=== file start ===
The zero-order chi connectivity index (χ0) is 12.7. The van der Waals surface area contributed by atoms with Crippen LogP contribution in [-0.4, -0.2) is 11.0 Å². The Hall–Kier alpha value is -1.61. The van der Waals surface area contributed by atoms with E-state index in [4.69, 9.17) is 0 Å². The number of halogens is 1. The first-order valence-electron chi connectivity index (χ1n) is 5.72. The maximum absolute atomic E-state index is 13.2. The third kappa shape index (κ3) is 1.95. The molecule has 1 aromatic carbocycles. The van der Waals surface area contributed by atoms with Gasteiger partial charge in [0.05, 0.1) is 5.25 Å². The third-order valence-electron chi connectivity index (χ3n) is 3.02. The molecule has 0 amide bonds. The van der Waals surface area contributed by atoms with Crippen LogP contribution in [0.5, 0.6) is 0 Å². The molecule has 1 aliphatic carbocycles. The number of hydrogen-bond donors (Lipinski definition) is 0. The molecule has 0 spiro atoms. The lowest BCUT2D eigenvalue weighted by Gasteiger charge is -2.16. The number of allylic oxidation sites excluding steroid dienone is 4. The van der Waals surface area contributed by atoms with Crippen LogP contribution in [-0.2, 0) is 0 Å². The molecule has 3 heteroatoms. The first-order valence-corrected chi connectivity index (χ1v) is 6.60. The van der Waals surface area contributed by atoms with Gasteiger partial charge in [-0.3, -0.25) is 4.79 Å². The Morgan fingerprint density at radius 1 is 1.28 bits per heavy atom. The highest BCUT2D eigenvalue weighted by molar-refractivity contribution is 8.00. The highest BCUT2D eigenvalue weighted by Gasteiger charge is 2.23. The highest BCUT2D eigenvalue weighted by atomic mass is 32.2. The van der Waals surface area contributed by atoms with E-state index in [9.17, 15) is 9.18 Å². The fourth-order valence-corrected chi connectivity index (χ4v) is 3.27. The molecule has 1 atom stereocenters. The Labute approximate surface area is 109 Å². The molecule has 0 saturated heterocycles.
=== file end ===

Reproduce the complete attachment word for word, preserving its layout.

The zero-order chi connectivity index (χ0) is 12.7. The van der Waals surface area contributed by atoms with Crippen LogP contribution in [-0.4, -0.2) is 11.0 Å². The Hall–Kier alpha value is -1.61. The van der Waals surface area contributed by atoms with E-state index in [4.69, 9.17) is 0 Å². The number of halogens is 1. The first-order valence-electron chi connectivity index (χ1n) is 5.72. The maximum absolute atomic E-state index is 13.2. The third kappa shape index (κ3) is 1.95. The molecule has 1 aromatic carbocycles. The van der Waals surface area contributed by atoms with Gasteiger partial charge in [0.05, 0.1) is 5.25 Å². The third-order valence-electron chi connectivity index (χ3n) is 3.02. The molecule has 0 amide bonds. The van der Waals surface area contributed by atoms with Crippen LogP contribution in [0.5, 0.6) is 0 Å². The molecule has 1 aliphatic carbocycles. The number of hydrogen-bond donors (Lipinski definition) is 0. The molecule has 0 spiro atoms. The lowest BCUT2D eigenvalue weighted by Gasteiger charge is -2.16. The number of allylic oxidation sites excluding steroid dienone is 4. The van der Waals surface area contributed by atoms with Crippen LogP contribution in [-0.2, 0) is 0 Å². The molecule has 3 heteroatoms. The first-order valence-corrected chi connectivity index (χ1v) is 6.60. The van der Waals surface area contributed by atoms with Gasteiger partial charge in [-0.3, -0.25) is 4.79 Å². The Morgan fingerprint density at radius 1 is 1.28 bits per heavy atom. The highest BCUT2D eigenvalue weighted by molar-refractivity contribution is 8.00. The highest BCUT2D eigenvalue weighted by Gasteiger charge is 2.23. The highest BCUT2D eigenvalue weighted by atomic mass is 32.2. The van der Waals surface area contributed by atoms with E-state index in [9.17, 15) is 9.18 Å². The fourth-order valence-corrected chi connectivity index (χ4v) is 3.27. The molecule has 1 atom stereocenters. The Labute approximate surface area is 109 Å². The molecule has 0 saturated heterocycles.